“Date a lot. Make your list and don’t settle. Your relationship to yourself is most important—you have to make you happy; do your emotional work and take care of you.”
—Rebecca, 41

“First, talk a lot about money, what it means to you. Talk about your parents’ marriages and what you learned from them. Talk about family trauma, secrets, your own trauma—be honest with each other and slowly build a good foundation on which to place your marriage and build from there.”
—Pia, 57

“I have no qualms about the institution of marriage, or the notion of committing oneself to a partner, but always remember that nothing is static. You’re allowed to change your mind, and so are they. The underlying sentiment of marriage, or any other relationship for that matter, should never be rooted in ownership.”
—Carrie, 27

“People should listen to their loved ones more. Oftentimes, in most cases of divorce I see, it’s not uncommon to hear ‘my mom told me…’ or ‘my best friend told me…’ or ‘this person warned me…’ [and regret at not having listened]. It’s helpful to listen to the people who really know us. Judgement can be rather cloudy when you’re dealing with sex and love and desire.”
—Lauren, 50

“Know yourself as much as possible, and be open to discussing the hard conversations. Was it on Man Repeller that I read the idea of renegotiating your relationship every year? I love that. Someone once told me that marriage should feel like a free choice every day, that you’re not bound to the person, but you choose each day to be with him or her.”
—Tiffany, 33

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*Names have been changed for privacy reasons.
Interviews have been condensed and edited for clarity.

 

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ENTERTAINMENT

Kipchoge Breaks Own Marathon World Record

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Double Olympic champion Eliud Kipchoge has broken his own men’s marathon world record at Sunday’s race in Berlin.

The 37-year-old Kenyan crossed the line in a time of two hours, one minute and nine seconds, to beat by 30 seconds his previous best, set four years ago in the German capital city.

He had previously taken one minute 20 seconds off compatriot Dennis Kimetto’s 2014 record of 2:02.57 in Berlin.

Kipchoge had played down his chances of a world record in the build up.

“I am happy with my preparation and I think I was so fast because of the teamwork. Everything is down to teamwork,” he said.

“What motivates me is my family and I want to inspire young people. Sport unites people and that is what motivates me.”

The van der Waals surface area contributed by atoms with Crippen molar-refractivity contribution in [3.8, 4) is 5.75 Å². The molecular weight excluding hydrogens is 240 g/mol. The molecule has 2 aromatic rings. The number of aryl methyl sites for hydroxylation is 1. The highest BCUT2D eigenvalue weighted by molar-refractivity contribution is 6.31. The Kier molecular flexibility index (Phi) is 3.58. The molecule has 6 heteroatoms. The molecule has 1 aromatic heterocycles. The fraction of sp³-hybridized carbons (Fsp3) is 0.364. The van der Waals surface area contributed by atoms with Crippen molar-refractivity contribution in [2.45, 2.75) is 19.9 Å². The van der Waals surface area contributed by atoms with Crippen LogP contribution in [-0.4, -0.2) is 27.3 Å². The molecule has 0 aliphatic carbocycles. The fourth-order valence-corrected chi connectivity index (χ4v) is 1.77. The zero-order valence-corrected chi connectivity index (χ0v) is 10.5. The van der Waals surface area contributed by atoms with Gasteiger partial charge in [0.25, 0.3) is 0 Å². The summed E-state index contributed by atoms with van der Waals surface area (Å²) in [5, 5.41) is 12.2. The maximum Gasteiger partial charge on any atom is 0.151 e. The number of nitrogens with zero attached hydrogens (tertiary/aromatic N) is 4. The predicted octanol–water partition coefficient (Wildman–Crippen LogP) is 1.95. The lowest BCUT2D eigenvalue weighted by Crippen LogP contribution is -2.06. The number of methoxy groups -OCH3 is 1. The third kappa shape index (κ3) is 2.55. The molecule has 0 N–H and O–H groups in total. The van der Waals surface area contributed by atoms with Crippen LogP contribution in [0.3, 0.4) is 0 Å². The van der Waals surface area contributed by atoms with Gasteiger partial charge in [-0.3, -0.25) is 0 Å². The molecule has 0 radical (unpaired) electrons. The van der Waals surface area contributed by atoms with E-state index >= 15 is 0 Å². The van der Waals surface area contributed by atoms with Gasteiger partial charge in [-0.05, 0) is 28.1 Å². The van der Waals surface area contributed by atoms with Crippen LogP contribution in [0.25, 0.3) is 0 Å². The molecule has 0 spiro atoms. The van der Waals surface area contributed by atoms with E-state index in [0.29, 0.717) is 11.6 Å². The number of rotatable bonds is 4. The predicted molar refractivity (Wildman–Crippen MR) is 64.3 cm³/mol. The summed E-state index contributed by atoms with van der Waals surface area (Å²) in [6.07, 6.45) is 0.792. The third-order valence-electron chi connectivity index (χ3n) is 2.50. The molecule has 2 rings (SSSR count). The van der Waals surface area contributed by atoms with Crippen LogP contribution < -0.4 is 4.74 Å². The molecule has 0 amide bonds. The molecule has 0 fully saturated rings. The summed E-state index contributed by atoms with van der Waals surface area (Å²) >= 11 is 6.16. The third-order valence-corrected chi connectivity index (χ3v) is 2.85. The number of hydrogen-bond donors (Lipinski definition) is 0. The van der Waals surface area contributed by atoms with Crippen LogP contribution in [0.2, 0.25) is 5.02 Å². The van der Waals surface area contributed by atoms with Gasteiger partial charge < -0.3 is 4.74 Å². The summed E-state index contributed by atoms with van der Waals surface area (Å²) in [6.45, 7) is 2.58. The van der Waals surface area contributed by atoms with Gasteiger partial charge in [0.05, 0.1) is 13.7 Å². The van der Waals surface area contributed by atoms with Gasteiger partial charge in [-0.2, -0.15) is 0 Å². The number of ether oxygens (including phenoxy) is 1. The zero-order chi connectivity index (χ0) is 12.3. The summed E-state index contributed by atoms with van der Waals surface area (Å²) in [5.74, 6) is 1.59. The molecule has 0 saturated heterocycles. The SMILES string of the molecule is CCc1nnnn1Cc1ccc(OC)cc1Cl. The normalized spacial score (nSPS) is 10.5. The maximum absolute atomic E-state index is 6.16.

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On an overcast day in Berlin, Kipchoge, who has now won 15 of his 17 career marathons, ran the first half of the 26.2-mile race in 59 minutes, 51 seconds, prompting thoughts that he may become the first runner to break the two-hour mark in an official race

He has run a marathon in under two hours, in Vienna in 2019. However, that was not recognised as the official world record because it was not in open competition and he used a team of rotating pacemakers.

When asked whether he would attempt a sub-two hour run in Berlin next year, Kipchoge replied: “Let us plan for another day.

“I will celebrate this record and have to realise what happens. Just roll and see what happens.”

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AFRICA

AICC: Egyptian Grandmasters Dominate Tourney

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With just two rounds left to play, top Nigerian chess players have dropped out in the ranking at the on-going African Individual Chess Championship holding at the Orchid Hotel in Lekki, Lagos.

Although Nigerian players showed shade of genius in the battle field as the tournament reached its climax on Sunday night, the Egyptian who are higher rated players dominate play with Adly Ahmed (African number 2) and Woman Grandmaster Wafa Shahenda leading the pack of other players in both Open and Women sections.

Both have consolidated their lead in the competition, as every win counts to games 4 and 5.

WGM Wafa trounced her Angolan opponent, Woman International Master Esperanca Caxita, in a Sicilian opening with black mostly dominating the game right from the middle play.

The Egyptian WGM is all but a massive one point ahead of the pack leading into the final rounds starting this morning.